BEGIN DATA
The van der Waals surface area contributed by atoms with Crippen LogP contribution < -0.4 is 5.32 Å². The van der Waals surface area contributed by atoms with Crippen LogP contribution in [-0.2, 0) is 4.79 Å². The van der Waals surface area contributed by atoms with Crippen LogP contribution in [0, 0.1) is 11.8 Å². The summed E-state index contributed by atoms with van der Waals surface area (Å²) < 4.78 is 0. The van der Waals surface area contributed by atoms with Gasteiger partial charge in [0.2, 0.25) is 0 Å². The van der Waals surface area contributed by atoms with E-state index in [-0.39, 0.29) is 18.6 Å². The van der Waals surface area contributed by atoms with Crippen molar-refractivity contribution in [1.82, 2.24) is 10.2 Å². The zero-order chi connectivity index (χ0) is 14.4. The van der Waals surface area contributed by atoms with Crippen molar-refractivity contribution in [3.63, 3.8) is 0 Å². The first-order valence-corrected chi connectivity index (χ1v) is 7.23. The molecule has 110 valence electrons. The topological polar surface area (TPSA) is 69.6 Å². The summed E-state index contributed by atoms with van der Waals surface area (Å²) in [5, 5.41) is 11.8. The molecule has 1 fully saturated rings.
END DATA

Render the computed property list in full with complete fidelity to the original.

The van der Waals surface area contributed by atoms with Crippen LogP contribution < -0.4 is 5.32 Å². The van der Waals surface area contributed by atoms with Crippen LogP contribution in [-0.2, 0) is 4.79 Å². The van der Waals surface area contributed by atoms with Crippen LogP contribution in [0, 0.1) is 11.8 Å². The summed E-state index contributed by atoms with van der Waals surface area (Å²) < 4.78 is 0. The van der Waals surface area contributed by atoms with Gasteiger partial charge in [0.2, 0.25) is 0 Å². The van der Waals surface area contributed by atoms with E-state index in [-0.39, 0.29) is 18.6 Å². The van der Waals surface area contributed by atoms with Crippen molar-refractivity contribution in [1.82, 2.24) is 10.2 Å². The zero-order chi connectivity index (χ0) is 14.4. The van der Waals surface area contributed by atoms with Crippen molar-refractivity contribution in [3.63, 3.8) is 0 Å². The first-order valence-corrected chi connectivity index (χ1v) is 7.23. The molecule has 110 valence electrons. The topological polar surface area (TPSA) is 69.6 Å². The summed E-state index contributed by atoms with van der Waals surface area (Å²) in [5, 5.41) is 11.8. The molecule has 1 fully saturated rings.